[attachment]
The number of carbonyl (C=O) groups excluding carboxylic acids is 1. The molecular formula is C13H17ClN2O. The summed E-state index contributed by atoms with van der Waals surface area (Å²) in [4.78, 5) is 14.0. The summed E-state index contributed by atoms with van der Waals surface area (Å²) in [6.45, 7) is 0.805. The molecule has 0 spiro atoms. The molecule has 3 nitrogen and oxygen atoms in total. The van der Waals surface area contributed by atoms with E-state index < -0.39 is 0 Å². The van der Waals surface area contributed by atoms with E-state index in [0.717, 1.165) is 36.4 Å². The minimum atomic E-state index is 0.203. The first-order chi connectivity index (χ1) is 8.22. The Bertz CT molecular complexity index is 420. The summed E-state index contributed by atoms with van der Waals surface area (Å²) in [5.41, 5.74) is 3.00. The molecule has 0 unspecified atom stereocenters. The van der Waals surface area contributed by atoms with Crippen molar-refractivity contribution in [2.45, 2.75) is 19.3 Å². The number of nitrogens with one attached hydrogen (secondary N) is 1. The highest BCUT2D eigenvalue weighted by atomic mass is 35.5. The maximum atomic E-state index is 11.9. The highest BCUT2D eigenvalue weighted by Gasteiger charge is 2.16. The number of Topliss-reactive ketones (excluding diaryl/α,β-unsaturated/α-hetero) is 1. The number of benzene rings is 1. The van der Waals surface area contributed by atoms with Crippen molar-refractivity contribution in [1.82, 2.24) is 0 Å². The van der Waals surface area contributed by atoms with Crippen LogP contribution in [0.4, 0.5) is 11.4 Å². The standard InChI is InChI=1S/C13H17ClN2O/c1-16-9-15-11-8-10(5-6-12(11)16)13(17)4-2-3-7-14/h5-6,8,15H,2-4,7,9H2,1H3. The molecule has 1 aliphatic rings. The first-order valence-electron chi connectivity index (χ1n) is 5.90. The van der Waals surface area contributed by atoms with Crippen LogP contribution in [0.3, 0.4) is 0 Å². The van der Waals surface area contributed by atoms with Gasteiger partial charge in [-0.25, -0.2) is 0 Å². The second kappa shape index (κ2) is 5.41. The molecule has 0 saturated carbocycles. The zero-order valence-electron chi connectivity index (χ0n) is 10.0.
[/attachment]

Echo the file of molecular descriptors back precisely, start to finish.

The number of carbonyl (C=O) groups excluding carboxylic acids is 1. The molecular formula is C13H17ClN2O. The summed E-state index contributed by atoms with van der Waals surface area (Å²) in [4.78, 5) is 14.0. The summed E-state index contributed by atoms with van der Waals surface area (Å²) in [6.45, 7) is 0.805. The molecule has 0 spiro atoms. The molecule has 3 nitrogen and oxygen atoms in total. The van der Waals surface area contributed by atoms with E-state index < -0.39 is 0 Å². The van der Waals surface area contributed by atoms with E-state index in [0.717, 1.165) is 36.4 Å². The minimum atomic E-state index is 0.203. The first-order chi connectivity index (χ1) is 8.22. The Bertz CT molecular complexity index is 420. The summed E-state index contributed by atoms with van der Waals surface area (Å²) in [5.41, 5.74) is 3.00. The molecule has 0 unspecified atom stereocenters. The van der Waals surface area contributed by atoms with Crippen molar-refractivity contribution in [2.45, 2.75) is 19.3 Å². The number of nitrogens with one attached hydrogen (secondary N) is 1. The highest BCUT2D eigenvalue weighted by atomic mass is 35.5. The maximum atomic E-state index is 11.9. The highest BCUT2D eigenvalue weighted by Gasteiger charge is 2.16. The number of Topliss-reactive ketones (excluding diaryl/α,β-unsaturated/α-hetero) is 1. The number of benzene rings is 1. The van der Waals surface area contributed by atoms with Crippen molar-refractivity contribution in [1.82, 2.24) is 0 Å². The van der Waals surface area contributed by atoms with Crippen LogP contribution in [0.4, 0.5) is 11.4 Å². The standard InChI is InChI=1S/C13H17ClN2O/c1-16-9-15-11-8-10(5-6-12(11)16)13(17)4-2-3-7-14/h5-6,8,15H,2-4,7,9H2,1H3. The molecule has 1 aliphatic rings. The first-order valence-electron chi connectivity index (χ1n) is 5.90. The van der Waals surface area contributed by atoms with Crippen LogP contribution in [0.3, 0.4) is 0 Å². The van der Waals surface area contributed by atoms with Gasteiger partial charge in [-0.25, -0.2) is 0 Å². The second kappa shape index (κ2) is 5.41. The molecule has 0 saturated carbocycles. The zero-order valence-electron chi connectivity index (χ0n) is 10.0.